This drama is all the more heightened by the absolutely captivating chemistry between Majors and Powell, two actors who act as genuine movie stars of the new generation amongst a sea of forgettable faces. These two possess a rare quality that connected me to their personal relationship that elevated much of the more conventional material of Devotion to something that touched me more than many war films could ever hope to. There’s an almost “naive puppy befriending cold housecat” energy to Powell’s and Majors’s relationship in the film, and seeing both of them come to a more mutual standing of understanding each other’s worlds provided Devotion with an emotional core that will be the lasting impression of the film for me.
Though, it’s not just Majors and Powell who use their time wisely, but rather Christina Jackson, who eats up every scene she is featured in as if the film should’ve been titled Daisy instead of Devotion. This is one of those performances that justifies how important a good supporting role is to a film’s thematic completeness. I feared, initially, she would fall into the role that all wives do in war films where the husbands trek off to war while they stay at home with the kids, but both Jackson, as well as Jake Crane and Jonathan Stewart’s screenplay, give Daisy a much more impactful role and presence into the film that I couldn’t get enough of. A true star on the rise.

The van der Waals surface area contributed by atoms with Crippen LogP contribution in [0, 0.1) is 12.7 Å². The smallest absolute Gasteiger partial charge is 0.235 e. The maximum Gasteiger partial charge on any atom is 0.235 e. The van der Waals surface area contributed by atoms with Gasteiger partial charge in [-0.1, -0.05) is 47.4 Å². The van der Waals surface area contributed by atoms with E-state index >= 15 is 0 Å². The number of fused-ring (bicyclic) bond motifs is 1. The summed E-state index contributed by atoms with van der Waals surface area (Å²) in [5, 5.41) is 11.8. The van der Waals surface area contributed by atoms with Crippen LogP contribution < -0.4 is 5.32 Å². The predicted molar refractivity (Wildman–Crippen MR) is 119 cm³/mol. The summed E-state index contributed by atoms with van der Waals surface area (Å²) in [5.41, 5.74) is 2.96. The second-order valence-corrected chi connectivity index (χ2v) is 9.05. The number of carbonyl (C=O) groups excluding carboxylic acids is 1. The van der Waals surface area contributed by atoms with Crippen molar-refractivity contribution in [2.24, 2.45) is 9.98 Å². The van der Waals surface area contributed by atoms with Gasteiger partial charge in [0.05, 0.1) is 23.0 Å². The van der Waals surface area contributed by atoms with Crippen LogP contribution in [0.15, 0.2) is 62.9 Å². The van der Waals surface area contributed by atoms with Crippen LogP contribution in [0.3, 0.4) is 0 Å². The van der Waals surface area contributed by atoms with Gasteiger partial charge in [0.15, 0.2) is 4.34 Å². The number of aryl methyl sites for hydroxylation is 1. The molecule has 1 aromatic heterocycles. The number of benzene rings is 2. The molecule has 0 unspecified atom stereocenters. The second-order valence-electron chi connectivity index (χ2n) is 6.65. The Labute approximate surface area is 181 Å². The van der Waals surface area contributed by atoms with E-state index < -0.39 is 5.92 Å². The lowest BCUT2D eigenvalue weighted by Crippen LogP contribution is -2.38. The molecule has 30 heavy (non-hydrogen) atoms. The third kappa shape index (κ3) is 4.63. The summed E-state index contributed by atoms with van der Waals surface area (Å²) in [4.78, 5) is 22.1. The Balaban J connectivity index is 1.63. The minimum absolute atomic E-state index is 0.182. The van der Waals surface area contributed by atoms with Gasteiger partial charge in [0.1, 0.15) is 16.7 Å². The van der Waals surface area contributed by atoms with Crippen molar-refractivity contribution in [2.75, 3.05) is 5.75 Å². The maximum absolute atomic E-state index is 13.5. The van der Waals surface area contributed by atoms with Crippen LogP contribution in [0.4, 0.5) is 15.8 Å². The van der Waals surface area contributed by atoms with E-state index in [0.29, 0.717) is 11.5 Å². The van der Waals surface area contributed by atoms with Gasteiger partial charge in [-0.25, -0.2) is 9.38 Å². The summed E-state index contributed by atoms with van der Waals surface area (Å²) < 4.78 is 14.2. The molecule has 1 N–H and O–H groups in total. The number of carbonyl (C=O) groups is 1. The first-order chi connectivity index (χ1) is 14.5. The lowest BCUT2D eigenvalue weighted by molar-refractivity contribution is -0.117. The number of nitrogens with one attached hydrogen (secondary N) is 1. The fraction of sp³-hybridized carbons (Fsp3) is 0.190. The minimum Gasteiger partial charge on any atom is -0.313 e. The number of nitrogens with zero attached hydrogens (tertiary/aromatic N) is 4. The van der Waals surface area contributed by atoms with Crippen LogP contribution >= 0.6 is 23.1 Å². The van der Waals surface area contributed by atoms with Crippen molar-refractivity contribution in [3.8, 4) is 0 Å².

The rest of Devotion plays out pretty much how you would expect it to. It’s got the obligatory “Inspired by a true story” card at the start of the film, a smart-mouthed team of aviators supporting the leads, the tragic early film death of a lovable bit player, the obligatory mid-film comic relief section, the emotional third act tough decision that weighs heavy on the protagonists, and the also obligatory wrap up text that give context to what the film’s real-life counterparts did after the events of the film. It really is all standard-issue war film material, but when the film captures your heart the way Devotion does through its performances, as well as its above average direction, these motions that might seem rote on paper go down with a much greater ease. I’ve found this to be Black Label Media’s niche within the film world, with films like Only the Brave and 12 Strong exceeding in these aspects, also. I can’t say I dislike that talent; it only makes moviegoing more involving, even if it’s not always groundbreaking.
Final Score: 3.5 out of 5.
Screening during Film Fest 919 2022.
In theaters November 23rd, 2022.
For more information, head to the official Devotion website.
Categories: In Theaters, Reviews